2. 3 Tbsp + 6 Tbsp soy sauce or liquid aminos (separated)
  3. 3 Tbsp + 3 Tbsp toasted sesame oil (separated)
  4. 6 baby carrots
  5. 3 stalks celery
  6. Canola oil (the amount you need will depend on the width of your pot; you need enough for the oil to be about two inches deep)
  7. Oil/candy thermometer
  8. 2 1/4 c + 1 tsp cornstarch, plus more if needed
  9. 3 eggs, beaten
  10. 6 Tbsp granulated sugar
  11. 1 1/2 tsp crushed red pepper flakes (less if you want to reduce the heat)
  12. 6 Tbsp beef stock
  13. 3 cups cooked rice, for serving
  14. Chopped scallions, for serving
Instructions
  1. Marinate the beef: Combine 3 Tbsp soy sauce and 3 Tbsp sesame oil in a medium bowl. Add the beef strips, and toss to coat them with the marinade. Cover and refrigerate for about twenty minutes.
  2. Meanwhile, prepare the vegetables: Julienne the carrots and celery into matchsticks ~1/8 inch wide by 1 1/2 inches long. Set aside.
  3. Prepare the cooking oil: Pour the canola oil into a relatively deep pot (leave at least three inches of space at the top of your pot to prevent the oil from boiling over when you add the ingredients). Attach an oil thermometer to the side and heat the oil to 375º.
  4. While the oil is heating, prepare the dredging materials: Put the beaten eggs in one bowl and the cornstarch in another bowl next to it.
  5. Fry the beef: Take a small handful of the beef from the marinade and let most of the liquid drip off before adding it to the egg. Toss to coat. Transfer a few of the strips to the cornstarch and use a fork to coat the pieces well. Use the fork to transfer the pieces to a mesh sieve and shake vigorously to remove the excess cornstarch – this part is very important in order to have an optimal meat-to-coating ratio. Carefully add the pieces to the oil.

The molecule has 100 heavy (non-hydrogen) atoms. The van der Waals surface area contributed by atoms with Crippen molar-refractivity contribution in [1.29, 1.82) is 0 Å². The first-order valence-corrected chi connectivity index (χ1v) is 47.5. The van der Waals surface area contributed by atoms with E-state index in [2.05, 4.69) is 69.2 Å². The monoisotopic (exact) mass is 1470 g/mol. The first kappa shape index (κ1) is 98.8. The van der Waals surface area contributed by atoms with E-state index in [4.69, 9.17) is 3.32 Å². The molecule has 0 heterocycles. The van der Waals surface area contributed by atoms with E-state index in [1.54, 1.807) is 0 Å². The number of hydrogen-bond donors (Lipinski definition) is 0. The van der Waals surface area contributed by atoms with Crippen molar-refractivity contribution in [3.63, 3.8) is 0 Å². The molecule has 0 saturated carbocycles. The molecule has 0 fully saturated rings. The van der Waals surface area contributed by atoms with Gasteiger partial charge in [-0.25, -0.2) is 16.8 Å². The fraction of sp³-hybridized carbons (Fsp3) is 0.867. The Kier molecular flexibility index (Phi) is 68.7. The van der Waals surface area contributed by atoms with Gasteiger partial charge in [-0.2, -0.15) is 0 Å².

6. Fry the beef in small batches for 5 – 8 minutes; test a strip for doneness after about five minutes; it should be crisp on the outside and chewy on the inside. Remove the cooked strips with a slotted spoon and set on a paper towel-lined plate to drain.
  7. After all the beef is cooked and removed, VERY carefully add the carrots and celery to the oil. You will need to do this in small batches as well, as the moisture from the vegetables will cause the oil to bubble up a lot at first. Fry the vegetables for just ten seconds or so, then remove and let drain on the plate with the beef.
  8. Prepare the sauce: In a large saucepan or wok, combine 6 Tbsp soy sauce, 3 Tbsp sesame oil, the sugar, crushed red pepper flakes, and beef stock. Whisk over medium-high heat to dissolve the sugar and caramelize it. When the mixture is simmering, add 1 tsp cornstarch and whisk vigorously to dissolve. When the sauce has thickened a bit (about a minute), turn off the heat and add the beef and vegetables back in and toss to coat.
  9. Serve over rice and garnish with chopped scallions.
Adapted from Grace's Fortune restaurant
Adapted from Grace's Fortune restaurant